It seems a distant memory, but four years ago, the U.S. and Japan came to the brink of a nasty trade war over Detroit's demand for access to the Japanese market. President Clinton threatened to slap 100% tariffs on Japanese luxury cars. Detroit auto chieftains, including Ford Chairman Alex Trotman, denounced the Japanese, while Tokyo accused the Big Three of being uncompetitive. Only the last-minute intervention of then-U.S. Trade Representative Mickey Kantor kept the peace. Japan agreed to encourage its car dealers to embrace U.S. autos, and Detroit said it would dispatch a parade of products customized for the Japanese market. Clinton crowed: "This breakthrough is a major step for free trade throughout the world."
Well, not exactly. Today, America's $40 billion automotive trade deficit with Japan remains where it was in 1995--two-thirds of the U.S.'s overall trade shortfall with Japan. Imported cars remain a paltry 8.5% of the Japanese market, and European models account for most of that. Detroit's much-ballyhooed right-hand-drive models went unsold as the Japanese economy sank into recession. And now, Detroit is quietly retreating from the market. "We've got a hunker-down strategy in Japan, where we try to hold on and hope to do better in the future," says Mustafa Mohatarem, General Motors Corp.'s chief economist and Asian specialist.
The episode provides a cautionary tale for the Clinton Administration as it squares off again--this time against China in an effort to open its markets to U.S. products. The moral of the auto deal's failure: Washington can open the doors, but industry has to follow through. "We worked hard on this [auto] agreement," gripes a senior official. "But we warned early on that it would only work if the Big Three was fully committed to an all-out marketing push in Japan."
In fact, Detroit failed to deliver the goods that Japanese consumers crave. The result: As the Japanese car market has sagged due to the nation's economic problems, sales of Detroit's cars have been creamed, dropping at twice the 12.1% rate of the overall market last year. The Big Three sold just 77,299 cars in Japan. "For two years we have tried to sell Ford cars, but it never became a good business. We are in the red," says Hiroyuki Ogura, a spokesman for one of Ford Motor Co.'s top Japanese dealers, Tokyo Nissan Auto Sales, which stopped selling Ford models last month.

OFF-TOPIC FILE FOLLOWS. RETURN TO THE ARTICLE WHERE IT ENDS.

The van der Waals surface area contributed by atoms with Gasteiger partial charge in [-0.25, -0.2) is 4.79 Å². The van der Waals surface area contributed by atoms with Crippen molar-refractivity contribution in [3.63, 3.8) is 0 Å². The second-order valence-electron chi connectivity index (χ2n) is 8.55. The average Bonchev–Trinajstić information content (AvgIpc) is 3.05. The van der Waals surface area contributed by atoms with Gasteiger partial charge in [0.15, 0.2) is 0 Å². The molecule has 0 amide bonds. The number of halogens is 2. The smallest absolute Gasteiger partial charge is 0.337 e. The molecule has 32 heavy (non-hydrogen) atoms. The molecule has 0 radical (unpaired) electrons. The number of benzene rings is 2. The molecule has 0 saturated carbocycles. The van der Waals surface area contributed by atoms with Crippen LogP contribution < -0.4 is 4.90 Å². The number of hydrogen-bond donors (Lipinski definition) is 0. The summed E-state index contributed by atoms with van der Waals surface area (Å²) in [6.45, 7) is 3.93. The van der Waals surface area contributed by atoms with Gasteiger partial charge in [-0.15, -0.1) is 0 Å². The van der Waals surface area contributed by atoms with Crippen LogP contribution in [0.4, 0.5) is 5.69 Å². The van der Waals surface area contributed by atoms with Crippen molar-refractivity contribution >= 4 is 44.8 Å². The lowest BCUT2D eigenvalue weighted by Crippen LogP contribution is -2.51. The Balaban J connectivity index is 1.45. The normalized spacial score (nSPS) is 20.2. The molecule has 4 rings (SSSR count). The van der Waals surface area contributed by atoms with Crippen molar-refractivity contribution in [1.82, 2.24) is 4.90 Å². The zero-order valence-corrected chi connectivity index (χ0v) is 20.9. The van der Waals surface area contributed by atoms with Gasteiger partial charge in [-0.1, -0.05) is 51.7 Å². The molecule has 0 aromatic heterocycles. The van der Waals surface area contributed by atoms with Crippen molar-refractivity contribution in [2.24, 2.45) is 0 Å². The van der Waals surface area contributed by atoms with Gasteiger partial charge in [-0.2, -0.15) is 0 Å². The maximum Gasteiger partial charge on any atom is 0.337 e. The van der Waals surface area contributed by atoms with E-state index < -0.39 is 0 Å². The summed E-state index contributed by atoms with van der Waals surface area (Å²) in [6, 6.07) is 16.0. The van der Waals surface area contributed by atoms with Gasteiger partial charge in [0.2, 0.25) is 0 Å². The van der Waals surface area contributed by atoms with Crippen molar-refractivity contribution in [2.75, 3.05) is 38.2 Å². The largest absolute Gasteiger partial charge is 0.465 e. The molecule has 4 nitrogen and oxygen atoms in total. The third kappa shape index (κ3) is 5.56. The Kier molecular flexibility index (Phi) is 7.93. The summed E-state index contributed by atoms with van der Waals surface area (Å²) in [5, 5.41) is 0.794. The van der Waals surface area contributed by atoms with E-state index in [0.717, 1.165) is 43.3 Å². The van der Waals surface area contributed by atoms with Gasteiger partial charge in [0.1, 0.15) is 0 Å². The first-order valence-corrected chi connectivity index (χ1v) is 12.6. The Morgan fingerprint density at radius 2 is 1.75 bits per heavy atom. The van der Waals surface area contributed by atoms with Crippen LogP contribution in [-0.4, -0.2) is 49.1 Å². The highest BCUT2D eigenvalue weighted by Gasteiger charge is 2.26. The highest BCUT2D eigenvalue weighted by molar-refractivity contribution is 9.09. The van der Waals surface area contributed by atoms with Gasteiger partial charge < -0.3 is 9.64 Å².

Ford, in fact, is quietly pulling the plug on the Japanese Taurus, which was too long to fit into Tokyo parking spaces. Sales of DaimlerChrysler Corp.'s once-popular Jeep have fallen by half now that Japanese consumers prefer station wagons to rugged off-road vehicles. Even Saturn, which boasted a Japanese-like approach to customer service, has been humbled.
Another problem: Cars such as GM's Cavalier and Chrysler's Neon compact were aimed at the heart of Japan's market, where local players such as Toyota and Honda rule the road. "They were trying to make a frontal assault against the Japanese producers on their home turf," says Wasserstein Perella auto analyst Scott Merlis. "That's like beating your head against the wall."
WHITE FLAG. Now, Detroit is reversing course. Instead of expanding distribution with 200 new dealerships a year in Japan--one of the 1995 targets--U.S. auto makers are closing more stores than they are opening, says trade consultant Scott Latham. With only about 600 outlets now, Detroit has no hope of reaching Kantor's goal of 3,000 Japanese dealers by 2000. Says Stephen J. Collins, president of the Automotive Trade Policy Council, Detroit's lobbying arm: "All the indicators are going the wrong way."
Indeed, Detroit's executives in Japan are beginning to wave the white flag. Mitsuru Sato, the new president of GM Japan, says his company should simply stop shipping cars from America. "GM should not import more vehicles from North America but bring more Saabs and Opels from Europe," says Sato. "The Cadillac and Chevy are a little too large for the Japanese market." That might help GM's global sales, but it will do nothing for America's trade deficit.
With U.S. sales headed into record territory, Detroit executives aren't dwelling too much on the Japanese problem. Still, Ford, GM, and Chrysler have come up with a new approach: Instead of fielding its own models, auto makers are buying up struggling Japanese carmakers. Last year, GM took a controlling interest in Isuzu and a 10% position in Suzuki. Ford took control of Mazda in 1996 and is steering a turnaround. After a fickle flirtation with Nissan, DaimlerChrysler abandoned the effort and is still looking for an Asian partner. "You have to be nimble enough to change your strategy," shrugs Mohatarem. In other words: If you can't beat 'em, buy 'em.